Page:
Portugal has the second most expensive light bill in Europe because of the purchasing power – Economy

There was no formal announcement, but this Sunday, commentator Luís Marques Mendes in SIC "revealed" that the next budget will reduce VAT on electricity. "It is not known whether it drops to six or thirteen percent," says Marques Mendes. It is well known that there is pressure from the coalition partners Left Bloc and PCP for a reduction of the tax.

The pressure is to roll back a measure when the country is under control of the troika. At the end of 2011, VAT will be charged to 23 percent, the highest rate charged in the country.

Taking into account the implications of electricity bills for Portuguese accounts, it is clear that Portugal paid the second highest invoice at European level in July, taking into account the purchasing power parities of each country. The accounts are prepared by Energy-Control Austria, the Hungarian energy regulator and the VaasaETT Global Energy Institute. Only the Czech Republic had a higher bill.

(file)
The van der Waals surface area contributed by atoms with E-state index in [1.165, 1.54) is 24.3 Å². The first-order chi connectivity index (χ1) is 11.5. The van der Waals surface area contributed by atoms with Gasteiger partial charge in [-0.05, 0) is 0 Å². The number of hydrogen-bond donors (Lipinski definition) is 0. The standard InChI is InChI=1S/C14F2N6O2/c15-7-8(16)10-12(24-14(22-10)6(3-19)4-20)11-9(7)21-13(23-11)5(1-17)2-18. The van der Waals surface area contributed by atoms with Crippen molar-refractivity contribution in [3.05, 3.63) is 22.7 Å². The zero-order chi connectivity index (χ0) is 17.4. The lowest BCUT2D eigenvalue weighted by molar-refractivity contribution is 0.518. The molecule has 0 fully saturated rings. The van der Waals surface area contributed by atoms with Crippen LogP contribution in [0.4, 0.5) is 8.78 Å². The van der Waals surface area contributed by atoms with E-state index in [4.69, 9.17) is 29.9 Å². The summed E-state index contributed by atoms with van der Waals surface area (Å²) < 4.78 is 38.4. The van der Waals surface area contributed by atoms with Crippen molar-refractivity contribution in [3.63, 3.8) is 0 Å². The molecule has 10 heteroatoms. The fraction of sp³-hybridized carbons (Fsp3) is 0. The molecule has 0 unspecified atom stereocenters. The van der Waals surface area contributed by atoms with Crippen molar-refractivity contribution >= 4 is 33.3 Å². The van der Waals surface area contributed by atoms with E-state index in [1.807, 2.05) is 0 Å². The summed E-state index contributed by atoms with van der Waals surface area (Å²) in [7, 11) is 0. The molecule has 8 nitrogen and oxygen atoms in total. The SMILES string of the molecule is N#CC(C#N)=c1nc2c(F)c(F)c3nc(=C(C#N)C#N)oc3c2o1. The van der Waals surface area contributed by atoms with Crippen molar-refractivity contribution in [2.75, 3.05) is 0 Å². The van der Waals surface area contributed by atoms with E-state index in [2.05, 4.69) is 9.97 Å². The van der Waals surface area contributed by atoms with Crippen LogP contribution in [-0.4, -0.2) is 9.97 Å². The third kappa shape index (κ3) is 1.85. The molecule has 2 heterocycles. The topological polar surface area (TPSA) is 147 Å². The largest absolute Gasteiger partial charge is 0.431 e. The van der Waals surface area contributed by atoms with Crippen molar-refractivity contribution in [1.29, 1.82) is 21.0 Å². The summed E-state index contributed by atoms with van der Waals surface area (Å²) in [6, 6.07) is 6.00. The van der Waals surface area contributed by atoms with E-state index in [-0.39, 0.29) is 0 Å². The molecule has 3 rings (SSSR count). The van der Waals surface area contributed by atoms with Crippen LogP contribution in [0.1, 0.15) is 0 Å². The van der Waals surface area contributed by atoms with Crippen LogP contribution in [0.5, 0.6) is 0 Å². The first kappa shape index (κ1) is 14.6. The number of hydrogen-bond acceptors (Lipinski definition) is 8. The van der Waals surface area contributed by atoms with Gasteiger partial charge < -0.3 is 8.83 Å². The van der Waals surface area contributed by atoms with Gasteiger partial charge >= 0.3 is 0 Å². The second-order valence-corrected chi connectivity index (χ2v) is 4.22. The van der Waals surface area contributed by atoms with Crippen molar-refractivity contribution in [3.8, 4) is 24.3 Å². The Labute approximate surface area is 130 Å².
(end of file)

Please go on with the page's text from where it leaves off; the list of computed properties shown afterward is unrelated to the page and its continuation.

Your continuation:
Two weeks ago Eurostat put Portugal in third place in the most expensive countries with the most expensive electricity and gas in 2017. This was the first time that the European statistics service published electricity prices that were fully comparable in all countries, and calculated the weighted average price. The comparison lacked data from Germany, Spain, Italy and Cyprus.

In Europe only two countries with more expensive electricity: Belgium and Denmark.

According to Eurostat, the tax burden in Portugal is the second heaviest in Europe for domestic consumers (12 cents per loaded 23 cents per kilowatt hour). That is, 52 percent has been imposed. The energy represents € 0.057 and the cost of network / structure is € 0.055.

Only in Denmark do you pay more taxes than in Portugal.

The fall in the VAT amount would have an impact on the Portuguese wallet. According to Deco, for a consumer of electricity, a VAT reduction of 23 percent, compared to six percent, means an extra 80 euros per year of electricity, according to the data quoted by Contact us.

The expert from Deco Vítor Machado tells the newspaper that "if the price drops, the tendency for consumption increases, and the unit costs of light and natural gas go down as more energy circulates in the networks." The proof is that we now have a level of consumption that is equal is that of 2006, the result of a break caused by the deterioration of the final prices.

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